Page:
But as his health deteriorated while he battled cancer, Raczek decided to stop coaching after the 2011 season.
However, Steve talked him into returning last fall for Jesse’s senior season, as they served together as co-head coaches.
“It took some coaxing, and I tell you, it was a gutsy move for him,” said Steve last October. “His health is not good. And I think it meant a lot to him that Jesse was a senior this year, and it meant a lot to me to have that mentor still there.
“And he was a huge help all season long,” said Steve.
With Pacelli needing to win in the regular season finale against Wittenberg-Birnamwood on Oct. 12 to keep its playoff hopes alive, Raczek watched the game from his car in the parking lot on the south end of the stands at Community Stadium at Goerke Field after he suffered a fall during the week.
Jesse went on to rush for a career-high 267 yards and five touchdowns in a 62-15 win, while the Pacelli football players surrounded Raczek’s car following the victory for a post-game speech.
The win sent the Cardinals to the playoffs, where they beat Wild Rose 34-7 in the opening round, before they suffered a 22-14 loss to Rosholt, in what proved to be Raczek’s last game.
Raczek also coached that game from his car in the same spot in the parking lot, where he delivered a final post-game speech after the team ran out and surrounded his car again.
“He had his words with them, and thanked the seniors for four great years, and we said a little prayer, and that’s about all you can do,” said Steve after the game. “The kids respect the guy, and these seniors are going to miss him.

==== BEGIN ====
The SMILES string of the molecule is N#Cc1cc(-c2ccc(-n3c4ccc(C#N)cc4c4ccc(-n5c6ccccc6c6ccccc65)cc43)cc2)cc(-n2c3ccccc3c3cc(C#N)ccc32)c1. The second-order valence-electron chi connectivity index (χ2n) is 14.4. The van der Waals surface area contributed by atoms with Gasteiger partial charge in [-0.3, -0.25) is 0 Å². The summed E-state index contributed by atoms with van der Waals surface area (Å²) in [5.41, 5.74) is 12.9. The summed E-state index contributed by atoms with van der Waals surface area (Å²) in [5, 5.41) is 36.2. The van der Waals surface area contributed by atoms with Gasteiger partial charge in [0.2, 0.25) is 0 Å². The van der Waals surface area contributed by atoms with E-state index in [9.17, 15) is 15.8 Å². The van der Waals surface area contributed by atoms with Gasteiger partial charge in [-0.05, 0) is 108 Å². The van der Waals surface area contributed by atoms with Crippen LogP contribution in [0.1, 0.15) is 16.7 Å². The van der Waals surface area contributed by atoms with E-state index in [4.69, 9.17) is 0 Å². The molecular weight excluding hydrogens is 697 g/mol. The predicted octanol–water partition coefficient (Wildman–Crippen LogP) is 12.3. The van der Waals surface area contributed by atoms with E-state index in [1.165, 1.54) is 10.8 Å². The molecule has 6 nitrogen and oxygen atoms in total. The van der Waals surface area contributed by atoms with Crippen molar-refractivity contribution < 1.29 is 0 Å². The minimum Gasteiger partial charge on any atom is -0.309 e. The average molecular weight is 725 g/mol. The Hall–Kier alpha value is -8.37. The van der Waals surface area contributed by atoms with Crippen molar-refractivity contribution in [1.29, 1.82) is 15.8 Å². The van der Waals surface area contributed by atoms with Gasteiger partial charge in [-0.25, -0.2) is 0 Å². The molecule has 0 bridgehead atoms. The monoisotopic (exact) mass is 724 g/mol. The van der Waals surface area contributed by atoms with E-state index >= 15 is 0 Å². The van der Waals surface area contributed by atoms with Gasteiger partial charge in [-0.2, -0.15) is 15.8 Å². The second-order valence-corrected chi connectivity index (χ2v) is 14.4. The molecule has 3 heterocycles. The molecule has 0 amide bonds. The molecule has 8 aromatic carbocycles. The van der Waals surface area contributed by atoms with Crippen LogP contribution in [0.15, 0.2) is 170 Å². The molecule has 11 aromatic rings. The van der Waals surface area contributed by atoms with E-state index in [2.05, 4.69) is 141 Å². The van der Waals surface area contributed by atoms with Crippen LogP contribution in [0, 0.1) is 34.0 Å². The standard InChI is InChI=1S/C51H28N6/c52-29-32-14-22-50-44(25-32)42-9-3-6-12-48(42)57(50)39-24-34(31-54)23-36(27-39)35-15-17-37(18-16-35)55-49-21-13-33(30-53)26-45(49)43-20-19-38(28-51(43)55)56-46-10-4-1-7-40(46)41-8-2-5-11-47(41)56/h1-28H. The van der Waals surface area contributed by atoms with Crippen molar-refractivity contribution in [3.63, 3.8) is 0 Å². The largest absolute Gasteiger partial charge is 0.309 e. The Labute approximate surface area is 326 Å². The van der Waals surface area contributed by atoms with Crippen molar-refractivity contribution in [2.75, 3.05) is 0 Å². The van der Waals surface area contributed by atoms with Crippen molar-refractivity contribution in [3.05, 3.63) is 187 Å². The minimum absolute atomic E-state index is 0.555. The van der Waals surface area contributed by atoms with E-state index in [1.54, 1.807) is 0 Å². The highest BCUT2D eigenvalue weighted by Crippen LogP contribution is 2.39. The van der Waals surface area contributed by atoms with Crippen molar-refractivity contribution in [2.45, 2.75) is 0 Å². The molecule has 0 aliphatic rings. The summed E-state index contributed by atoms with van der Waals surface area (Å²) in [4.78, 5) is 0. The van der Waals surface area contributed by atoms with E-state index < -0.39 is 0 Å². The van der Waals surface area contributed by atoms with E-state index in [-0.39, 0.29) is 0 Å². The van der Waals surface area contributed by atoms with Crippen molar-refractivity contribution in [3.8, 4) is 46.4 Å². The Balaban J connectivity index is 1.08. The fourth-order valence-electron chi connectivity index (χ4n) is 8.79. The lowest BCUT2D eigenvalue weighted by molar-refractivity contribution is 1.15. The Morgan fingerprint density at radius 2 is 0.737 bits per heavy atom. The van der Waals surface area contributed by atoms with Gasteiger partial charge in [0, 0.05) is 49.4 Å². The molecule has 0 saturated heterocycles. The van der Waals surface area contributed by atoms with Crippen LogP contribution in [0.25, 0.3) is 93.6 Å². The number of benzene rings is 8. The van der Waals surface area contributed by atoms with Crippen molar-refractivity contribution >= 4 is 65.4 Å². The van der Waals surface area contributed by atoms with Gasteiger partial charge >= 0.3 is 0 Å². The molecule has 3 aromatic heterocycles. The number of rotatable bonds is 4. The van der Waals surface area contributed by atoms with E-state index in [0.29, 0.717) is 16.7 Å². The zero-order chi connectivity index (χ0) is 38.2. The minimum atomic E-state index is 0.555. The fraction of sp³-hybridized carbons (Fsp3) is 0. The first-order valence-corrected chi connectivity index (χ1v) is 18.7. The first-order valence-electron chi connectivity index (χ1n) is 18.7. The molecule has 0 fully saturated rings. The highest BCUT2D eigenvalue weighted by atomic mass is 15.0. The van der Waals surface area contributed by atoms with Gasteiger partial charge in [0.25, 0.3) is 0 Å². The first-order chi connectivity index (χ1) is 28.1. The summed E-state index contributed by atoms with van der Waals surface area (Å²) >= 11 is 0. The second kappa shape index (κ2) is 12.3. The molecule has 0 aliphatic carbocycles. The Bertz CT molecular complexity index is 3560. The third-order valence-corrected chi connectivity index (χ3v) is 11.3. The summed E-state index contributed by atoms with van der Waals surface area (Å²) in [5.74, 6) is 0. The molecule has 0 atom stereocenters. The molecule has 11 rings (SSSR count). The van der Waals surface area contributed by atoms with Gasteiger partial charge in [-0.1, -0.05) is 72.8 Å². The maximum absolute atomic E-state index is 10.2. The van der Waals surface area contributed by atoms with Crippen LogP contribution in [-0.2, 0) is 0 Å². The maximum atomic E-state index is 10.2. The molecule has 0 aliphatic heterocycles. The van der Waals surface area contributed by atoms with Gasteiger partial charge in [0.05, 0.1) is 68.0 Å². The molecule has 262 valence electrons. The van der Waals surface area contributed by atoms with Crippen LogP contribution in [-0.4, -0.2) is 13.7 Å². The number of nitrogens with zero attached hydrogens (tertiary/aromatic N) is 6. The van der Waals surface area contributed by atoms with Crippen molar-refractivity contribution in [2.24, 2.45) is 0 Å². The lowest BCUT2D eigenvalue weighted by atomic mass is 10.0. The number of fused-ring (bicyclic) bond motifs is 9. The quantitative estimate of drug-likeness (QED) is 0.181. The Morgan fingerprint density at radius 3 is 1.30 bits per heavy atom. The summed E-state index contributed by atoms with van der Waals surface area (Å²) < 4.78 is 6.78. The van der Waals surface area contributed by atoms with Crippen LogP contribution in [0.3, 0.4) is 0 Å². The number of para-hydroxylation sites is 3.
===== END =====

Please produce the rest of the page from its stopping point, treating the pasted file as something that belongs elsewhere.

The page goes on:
“He’s taught these seniors a lot about football, and probably even more about life,” said Steve. “So it’s always an emotional moment over there, because you just never know if it’s going to be the last one you’re going to have.”
In May, Raczek learned that he was to be inducted into the UW-Stout Athletic Hall of Fame this coming fall, and had hoped to make the induction ceremony on Nov. 2, but he lost his battle with cancer on July 28.
He is survived by his wife, Pat; daughter, Mary Ellen Hurrish; sons Steve, Mark and Matt; and grandchildren Ryan, Theresa, Rochelle, Jesse, Emily, Alexandra, Gabriella, Benjamin, Isabella and Anthony.
A 2000 inductee to the Wisconsin Football Coaches Hall of Fame, Raczek left his mark on the high school football record books, as he stands as the second all-time winningest coach in state history with a 360-165-2 record, and has coached more football games than anyone in Wisconsin history with 527.
Raczek continued to coach for as long as he could, and after the win over Wittenberg-Birnamwood in the regular season finale last October, he talked about his time at Pacelli.
“Even today, I was sitting here in the car, and I had a bunch of former players just stopping in here, and talking about, ‘hey, you’re still running that same play we ran here 20 years ago,’” said Raczek. “And talking about how they enjoyed the game and coming back and watching us play yet.
“I don’t think there’s any words that describe it,” said Raczek of coaching at Pacelli. “It’s been just great.”